Tonight’s CNBC documentary “The Facebook Obsession,” hosted by Lester Holt, features a segment about LA-based digital marketing strategist Alana Joy (pictured), who famously quit Facebook last June as part of an organized protest.
Joy is still on every other social media platform, from Twitter to LinkedIn to Myspace, so she’s not exactly a hermit. FBLA decided to check in with Joy, seven months after she deleted 500+ friends and signed off Facebook for good, to see how it’s going.
“It was the privacy issues and also the overall lack of authenticity and disrespect for their users that has made the most profound impact on me,” Joy tells FishbowlLA via email. “Facebook initially pitched themselves as a private place online where college students could post their debauchery without having to be worried about family members, potential future employers, and definitely third-party applications, websites and advertisers finding out about it. In just a few years’ time, look at how much that’s diminished and how their approach has changed. They broke their social contract and lost my trust indefinitely.”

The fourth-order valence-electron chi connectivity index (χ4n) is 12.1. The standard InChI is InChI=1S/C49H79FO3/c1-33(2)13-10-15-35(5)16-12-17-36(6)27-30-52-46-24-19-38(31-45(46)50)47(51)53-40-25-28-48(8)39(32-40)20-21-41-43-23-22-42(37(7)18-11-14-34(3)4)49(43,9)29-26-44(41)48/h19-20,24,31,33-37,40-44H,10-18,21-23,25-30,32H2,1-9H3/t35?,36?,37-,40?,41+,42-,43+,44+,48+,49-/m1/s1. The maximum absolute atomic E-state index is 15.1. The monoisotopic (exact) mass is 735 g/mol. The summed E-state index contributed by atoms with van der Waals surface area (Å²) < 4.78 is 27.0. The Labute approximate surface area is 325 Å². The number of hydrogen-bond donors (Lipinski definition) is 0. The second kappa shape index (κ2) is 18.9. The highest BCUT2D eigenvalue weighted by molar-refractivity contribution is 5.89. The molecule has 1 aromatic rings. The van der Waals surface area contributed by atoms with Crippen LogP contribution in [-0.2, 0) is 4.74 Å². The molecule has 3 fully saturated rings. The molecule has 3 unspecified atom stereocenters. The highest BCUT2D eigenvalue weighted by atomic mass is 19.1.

“Considering that thousands of people participated in the [June 6, 2010] protest and that the media helped spread the word,” she adds, “I can safely say that was more impact than I could have hoped to have. I got countless emails and tweets from people telling me they too quit or were quitting, taking the protest a step further on their own.”
Joy jokes that the thing she misses least about Facebook is being “poked.”